June 23–July 29, 2016
Opening: Thursday, June 23, 6–8pm
533 West 26 St
New York, NY 10001
T 1 212 714 9500
James Cohan is pleased to present Intimisms, a group exhibition that considers the continuing legacy of the Intimists. A group of late 19th and early 20th century artists that included Jean-Edouard Vuillard and Pierre Bonnard, the Intimists created jewel-like portraits of family and friends in richly-colored interiors during moments of domestic quietude. Organized with artist Aliza Nisenbaum, the exhibition features 26 historic, established, and emerging artists and is on view at the gallery’s Chelsea location from June 23 through July 29.
Included in the exhibition are paintings by Ellen Altfest, Joan Brown, Jordan Casteel, Susanna Coffey, Ben Degen, Louis Eilshemius, Nicole Eisenman, Jane Freilicher, Lucian Freud, Hope Gangloff, Anna Glantz, Heather Guertin, Heidi Howard, Ridley Howard, Sangram Majumdar, John McAllister, Alice Neel, Aliza Nisenbaum, Jennifer Packer, Ga Hee Park, Fairfield Porter, Giordanne Salley, Tschabalala Self, Sylvia Sleigh, Alison Elizabeth Taylor, Henry Taylor, and Patricia Treib.
Following the advent of the genre by its earliest French practitioners, artists have practiced successive modes of intimism inside rooms and behind closed doors, amongst friends and confidants, through diary entries and inner monologues, revealing confessions and secrets, all filtered through their aestheticized private view. The style privileges an artist’s ineffable affinities and communion with his or her subject, rather than emphasizing direct observation and storytelling. Intimisms considers the artists who champion this introspection, focusing on the interior spaces of their studios, living spaces, and bedrooms, while looking to friends, family, and lovers as subjects. Contemporary painters continue to press and stretch against the subtle confines of the genre, updating this endeavor for the 21st century.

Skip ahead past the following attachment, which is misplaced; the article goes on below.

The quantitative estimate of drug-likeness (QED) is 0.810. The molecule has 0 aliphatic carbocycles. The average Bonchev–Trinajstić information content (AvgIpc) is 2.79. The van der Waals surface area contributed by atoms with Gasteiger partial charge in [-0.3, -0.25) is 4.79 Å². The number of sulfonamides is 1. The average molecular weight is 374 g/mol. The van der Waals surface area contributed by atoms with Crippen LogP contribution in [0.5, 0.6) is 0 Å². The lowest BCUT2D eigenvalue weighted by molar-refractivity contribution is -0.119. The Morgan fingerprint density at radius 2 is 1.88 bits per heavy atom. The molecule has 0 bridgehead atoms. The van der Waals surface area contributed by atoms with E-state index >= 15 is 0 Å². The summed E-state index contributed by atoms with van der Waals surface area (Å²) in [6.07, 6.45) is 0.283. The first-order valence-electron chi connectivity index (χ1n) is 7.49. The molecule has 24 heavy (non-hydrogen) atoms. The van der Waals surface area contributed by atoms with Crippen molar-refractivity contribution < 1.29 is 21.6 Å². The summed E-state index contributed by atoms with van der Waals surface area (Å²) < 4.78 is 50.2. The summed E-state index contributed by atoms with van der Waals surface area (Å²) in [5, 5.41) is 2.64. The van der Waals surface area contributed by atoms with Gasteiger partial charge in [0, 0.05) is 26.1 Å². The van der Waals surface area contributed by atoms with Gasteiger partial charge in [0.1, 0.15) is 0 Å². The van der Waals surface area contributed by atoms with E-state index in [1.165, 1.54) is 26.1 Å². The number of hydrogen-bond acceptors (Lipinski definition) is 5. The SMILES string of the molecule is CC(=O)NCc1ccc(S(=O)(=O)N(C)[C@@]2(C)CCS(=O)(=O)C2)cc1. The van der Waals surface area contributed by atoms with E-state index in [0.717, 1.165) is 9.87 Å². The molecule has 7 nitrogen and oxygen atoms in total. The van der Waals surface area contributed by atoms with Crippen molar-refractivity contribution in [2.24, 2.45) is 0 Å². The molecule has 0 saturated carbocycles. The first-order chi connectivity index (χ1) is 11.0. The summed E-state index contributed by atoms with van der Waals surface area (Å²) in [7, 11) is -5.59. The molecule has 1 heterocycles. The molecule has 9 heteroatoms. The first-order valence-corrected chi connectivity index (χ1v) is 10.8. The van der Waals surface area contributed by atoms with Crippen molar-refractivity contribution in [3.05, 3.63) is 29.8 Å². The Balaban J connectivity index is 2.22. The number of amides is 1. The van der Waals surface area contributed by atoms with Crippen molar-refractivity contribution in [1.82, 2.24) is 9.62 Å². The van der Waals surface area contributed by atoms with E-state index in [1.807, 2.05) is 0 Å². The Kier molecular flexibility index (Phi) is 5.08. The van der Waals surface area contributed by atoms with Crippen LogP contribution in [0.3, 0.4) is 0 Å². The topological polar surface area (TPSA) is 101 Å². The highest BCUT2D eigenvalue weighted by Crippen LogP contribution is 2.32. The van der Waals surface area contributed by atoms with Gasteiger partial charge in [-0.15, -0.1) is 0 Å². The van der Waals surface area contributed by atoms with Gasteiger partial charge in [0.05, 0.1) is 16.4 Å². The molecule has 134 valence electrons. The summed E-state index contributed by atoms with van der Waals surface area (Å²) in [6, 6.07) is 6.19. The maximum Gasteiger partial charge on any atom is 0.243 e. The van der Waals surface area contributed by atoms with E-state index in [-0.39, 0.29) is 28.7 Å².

For modern audiences, the most intimate moments are often posted, liked, and hashtagged instantaneously. How then are these previously private, sometimes clandestine, moments preserved in our era? Writing about a younger generation of painters working through the legacy of the Intimists, writer and curator Chris Sharp of Lulu in Mexico City raises doubts, “about the feasibility of intimacy, perceiving it less as a fact of life than an ethical mode, won through the increasingly rare act of paying attention.” For these artists, the act of painting actualizes and secures the personal intimacy they seek with their subjects.
Like Bonnard and Vuillard before them, these artists allow the physical interior to serve as a symbol for the soul and psyche, revealing that one’s personal viewpoint—a subjective view of reality—holds unique and vital meaning.
We would like to thank and credit Chris Sharp, from whose essay “Aliza Nisenbuam: Portraits, Letters, Books and Flowers,” this exhibition was in large part inspired.
Aliza Nisenbaum (b. Mexico City, Mexico) is a New York based artist. She is an assistant professor at Columbia University School of the Arts and has exhibited both in the United States and internationally. Recent exhibitions include Mary Mary, Glasgow, UK; White Columns, New York, NY; and Lulu, Mexico City, Mexico. Her work was also included in the Biennial of the Americas, Museum of Contemporary Art, Denver, CO; the Rufino Tamayo Painting Biennial, Museo Rufino Tamayo, Mexico City, Mexico; Fondazione Querini Stampalia, Venice, Italy; The Renaissance Society, Chicago, IL; and the Poor Farm, Manawa, WI.